My client had a Krispy Kreme donut yesterday. An actual full on, calorific, soft, doughy, piece of deliciousness.
Did I tell her off? Did I cut her calories down? Did I put her on low carbs the rest of the day? No, I actually said to her ‘Winning at life’ with an emoji and let her get on with her day.
The reason being, as her online coach (someone who designs bespoke nutrition and exercise plans for clients who I never actually train personally) I didn’t freak out at ‘donut gate’ is because it fitted her macros. Flexible dieting, a tool that I use with all my clients, enables them to have the flexibility of fitting in ‘not so diet friendly foods’ into their daily lives without hindering their results.
What is a macro I hear you ask? Macro stands for macronutrients. Your macronutrients are protein, carbohydrates and fats. Along with calories, I work out my clients’ macros for them tailored to their body type and goal to get them the best results. The client who I mentioned above has now lost 11.5lbs in 12 weeks. This has included a birthday where several days were off plan and a couple of festivals (which were pretty boozy…)
The beauty with flexible dieting and counting macros is that it gives a client the freedom to enjoy a social life and foods that would usually be strictly off bounds for someone trying to drop body fat. I’ve lost count of the amount of times I’ve been told ‘I’ve done every diet under the sun – Cambridge, Juice Plus, Lighter Life…’ etc etc. The fact is, all diets work. For fat loss to occur, calories in have to be less than calories out. This is called a calorie deficit. All diets are based around creating a calorie deficit. However, the reason people fail at sticking to a diet is because, usually, it’s unrealistic. It’s not sustainable. People get bored. They want a glass of wine at the weekend and because they’re ‘not allowed it’ it makes it all the more tempting. Suddenly, they are two bottles in thinking ‘SOD IT!’ and ordering a pizza to go with it.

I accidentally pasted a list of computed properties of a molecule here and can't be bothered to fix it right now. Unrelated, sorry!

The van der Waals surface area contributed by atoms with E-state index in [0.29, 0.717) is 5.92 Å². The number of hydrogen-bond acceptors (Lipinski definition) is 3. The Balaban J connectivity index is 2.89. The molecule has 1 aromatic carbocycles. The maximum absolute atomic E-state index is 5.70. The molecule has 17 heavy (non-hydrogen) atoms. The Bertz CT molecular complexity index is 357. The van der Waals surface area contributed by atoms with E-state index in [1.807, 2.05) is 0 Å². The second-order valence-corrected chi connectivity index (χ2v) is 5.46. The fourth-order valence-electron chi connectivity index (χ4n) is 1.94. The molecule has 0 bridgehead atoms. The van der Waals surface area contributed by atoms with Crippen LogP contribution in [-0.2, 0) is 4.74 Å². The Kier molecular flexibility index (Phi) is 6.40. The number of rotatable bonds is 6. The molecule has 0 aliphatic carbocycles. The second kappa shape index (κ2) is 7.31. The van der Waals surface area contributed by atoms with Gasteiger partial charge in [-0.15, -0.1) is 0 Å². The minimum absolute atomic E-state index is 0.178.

Then comes the guilt. The feelings of failure. Of all those days or weeks of your diet and now it’s all been undone. What’s the point in continuing? May as well give up. In fact, make a weekend of it. No, make a week of it. And now you’re back to square one. Sound familiar?
Strict diets do not work. For example, you’re told to drink a shake for breakfast and lunch then have a healthy dinner. Sounds simple. ‘I can do this’ you think. It takes no time (because time is something no one seems to have) and you’ve seen photos on the internet of people dropping a stone in two weeks. What an incentive! Now lets REALLY look at that scenario. You’re going to be having the same meal for breakfast and lunch every day. Food tends to be an enjoyable experience for most, just the pleasure of actually chewing food. Well that’s out the window except for just one meal. What fun is that?
Next, you are probably consuming around 1000-1200 calories a day. Now, here comes the science bit. We all have what is called a BMR (basal metabolic rate). This is the amount of calories we burn in a comatose state. This doesn’t take into account the average person getting up, going to work, pottering around, working out. These are the calories you would burn if you were to literally lay in the same place all day and for your organs to function. Most women’s BMR is around the 1200 mark so ask yourself – why would you want to eat the same amount or even less than what your body needs just to stay alive? Imagine what that is actually doing to you, from a health prospective if anything. Forget aesthetics, how is that remotely healthy?!